I was wondering this morning why it is that narrative paintings always seem to fall so flat for a modern viewer (i.e. me). Not just those cheesy C19th paintings with titles like A Soldier Returns; even paintings by artists I find more sympathetic — Rembrandt, Goya, Velazquez — seem very obviously unconvincing when they try to capture a spontaneous moment. It occurred to me that the explanation might simply be what you could call the Muybridge problem.
Famously, Eadweard Muybridge started taking his high-speed photographs in an attempt to answer the question: do horses ever have all four hooves off the ground when they gallop? The answer turned out to be yes: but not quite what everyone expected. Before that, even someone as devoted to the careful study of the horse as Stubbs had painted galloping horses with all four feet off the ground when their legs were outstretched; in fact a galloping horse only has all feet off the ground when they are bent underneath it.
But if you have seen lots of photos of running horses, all those old paintings of horses flying like Superman over Epsom Downs look faintly but irretrievably ludicrous. Photography has permanently changed what we think things look like; and that doesn’t just apply to horses.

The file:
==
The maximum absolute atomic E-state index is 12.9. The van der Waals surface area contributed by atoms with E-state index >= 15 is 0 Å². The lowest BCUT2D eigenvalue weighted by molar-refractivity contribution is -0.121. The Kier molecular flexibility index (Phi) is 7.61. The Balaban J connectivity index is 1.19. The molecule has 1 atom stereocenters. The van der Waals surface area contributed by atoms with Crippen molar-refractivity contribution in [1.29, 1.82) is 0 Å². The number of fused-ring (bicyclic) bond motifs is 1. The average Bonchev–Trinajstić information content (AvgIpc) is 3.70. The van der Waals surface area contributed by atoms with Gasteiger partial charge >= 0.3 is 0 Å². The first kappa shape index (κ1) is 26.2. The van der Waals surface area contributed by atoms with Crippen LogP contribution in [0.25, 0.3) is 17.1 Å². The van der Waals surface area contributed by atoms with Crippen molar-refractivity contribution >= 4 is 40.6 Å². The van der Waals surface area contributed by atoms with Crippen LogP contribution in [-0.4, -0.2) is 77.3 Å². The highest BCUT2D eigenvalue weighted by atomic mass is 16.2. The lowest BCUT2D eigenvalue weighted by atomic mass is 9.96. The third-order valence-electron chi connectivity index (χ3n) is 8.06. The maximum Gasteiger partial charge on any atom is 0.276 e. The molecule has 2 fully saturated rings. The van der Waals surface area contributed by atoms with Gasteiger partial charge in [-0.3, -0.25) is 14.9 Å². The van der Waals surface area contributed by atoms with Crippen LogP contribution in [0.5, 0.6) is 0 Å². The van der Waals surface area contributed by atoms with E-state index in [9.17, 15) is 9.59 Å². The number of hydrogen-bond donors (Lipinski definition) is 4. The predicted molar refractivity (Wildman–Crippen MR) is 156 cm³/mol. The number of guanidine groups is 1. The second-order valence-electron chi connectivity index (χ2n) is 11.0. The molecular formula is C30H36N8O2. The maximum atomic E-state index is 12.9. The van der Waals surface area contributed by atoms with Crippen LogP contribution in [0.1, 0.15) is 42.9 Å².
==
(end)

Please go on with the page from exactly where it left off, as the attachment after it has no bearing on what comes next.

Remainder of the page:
» The Stubbs is a detail from Gimcrack on Newmarket Heath, with a Trainer, a Stable-Lad, and a Jockey; the Muybridge is a detail from The Horse in Motion, both from Wikimedia Commons.
4 replies on “The Muybridge Problem”
Good observation. Very interesting.
Thanks. It’s probably a ridiculous over-simplification, but it might be just true enough.
Anyone who has ever ridden a horse at a gallop will know that it takes all four feet of the ground. Just ask the central asian nomads who practice archery from horseback. The arrow is fired when the horse is in flight.
Well, apparently it was a much-discussed question. I guess no matter how sure you are about something like that, if you can’t actually prove it there are always going to be people who choose to disagree.